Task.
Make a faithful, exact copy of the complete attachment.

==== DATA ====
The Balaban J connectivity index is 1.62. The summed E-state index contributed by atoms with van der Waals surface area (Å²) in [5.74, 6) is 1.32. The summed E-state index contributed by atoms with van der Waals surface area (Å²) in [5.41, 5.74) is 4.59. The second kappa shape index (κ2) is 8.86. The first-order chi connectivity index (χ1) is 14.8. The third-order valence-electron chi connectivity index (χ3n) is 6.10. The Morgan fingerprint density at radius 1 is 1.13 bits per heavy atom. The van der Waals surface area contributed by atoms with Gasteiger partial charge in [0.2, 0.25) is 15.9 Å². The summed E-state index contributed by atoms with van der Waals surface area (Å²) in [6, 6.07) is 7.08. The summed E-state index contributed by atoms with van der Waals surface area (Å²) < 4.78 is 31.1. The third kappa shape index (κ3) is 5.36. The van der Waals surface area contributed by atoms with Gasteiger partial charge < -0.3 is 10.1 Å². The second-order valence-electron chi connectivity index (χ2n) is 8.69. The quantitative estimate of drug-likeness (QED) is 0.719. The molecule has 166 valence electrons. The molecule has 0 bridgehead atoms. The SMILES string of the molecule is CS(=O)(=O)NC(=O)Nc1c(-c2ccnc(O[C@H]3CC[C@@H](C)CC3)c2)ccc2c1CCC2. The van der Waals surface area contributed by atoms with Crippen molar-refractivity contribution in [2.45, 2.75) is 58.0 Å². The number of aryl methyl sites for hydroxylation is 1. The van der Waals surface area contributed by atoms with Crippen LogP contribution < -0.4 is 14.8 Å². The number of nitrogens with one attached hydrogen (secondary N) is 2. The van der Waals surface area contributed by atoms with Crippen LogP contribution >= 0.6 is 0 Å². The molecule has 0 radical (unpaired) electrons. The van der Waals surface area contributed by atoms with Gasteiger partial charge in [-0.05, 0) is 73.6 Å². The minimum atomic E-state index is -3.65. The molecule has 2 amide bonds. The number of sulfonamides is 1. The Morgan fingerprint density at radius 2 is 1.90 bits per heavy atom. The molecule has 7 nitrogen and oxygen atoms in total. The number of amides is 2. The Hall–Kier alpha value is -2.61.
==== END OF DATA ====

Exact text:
The Balaban J connectivity index is 1.62. The summed E-state index contributed by atoms with van der Waals surface area (Å²) in [5.74, 6) is 1.32. The summed E-state index contributed by atoms with van der Waals surface area (Å²) in [5.41, 5.74) is 4.59. The second kappa shape index (κ2) is 8.86. The first-order chi connectivity index (χ1) is 14.8. The third-order valence-electron chi connectivity index (χ3n) is 6.10. The Morgan fingerprint density at radius 1 is 1.13 bits per heavy atom. The van der Waals surface area contributed by atoms with Gasteiger partial charge in [0.2, 0.25) is 15.9 Å². The summed E-state index contributed by atoms with van der Waals surface area (Å²) in [6, 6.07) is 7.08. The summed E-state index contributed by atoms with van der Waals surface area (Å²) < 4.78 is 31.1. The third kappa shape index (κ3) is 5.36. The van der Waals surface area contributed by atoms with Gasteiger partial charge < -0.3 is 10.1 Å². The second-order valence-electron chi connectivity index (χ2n) is 8.69. The quantitative estimate of drug-likeness (QED) is 0.719. The molecule has 166 valence electrons. The molecule has 0 bridgehead atoms. The SMILES string of the molecule is CS(=O)(=O)NC(=O)Nc1c(-c2ccnc(O[C@H]3CC[C@@H](C)CC3)c2)ccc2c1CCC2. The van der Waals surface area contributed by atoms with Crippen molar-refractivity contribution in [2.45, 2.75) is 58.0 Å². The number of aryl methyl sites for hydroxylation is 1. The van der Waals surface area contributed by atoms with Crippen LogP contribution < -0.4 is 14.8 Å². The number of nitrogens with one attached hydrogen (secondary N) is 2. The van der Waals surface area contributed by atoms with Crippen LogP contribution >= 0.6 is 0 Å². The molecule has 0 radical (unpaired) electrons. The van der Waals surface area contributed by atoms with Gasteiger partial charge in [-0.05, 0) is 73.6 Å². The minimum atomic E-state index is -3.65. The molecule has 2 amide bonds. The number of sulfonamides is 1. The Morgan fingerprint density at radius 2 is 1.90 bits per heavy atom. The molecule has 7 nitrogen and oxygen atoms in total. The number of amides is 2. The Hall–Kier alpha value is -2.61.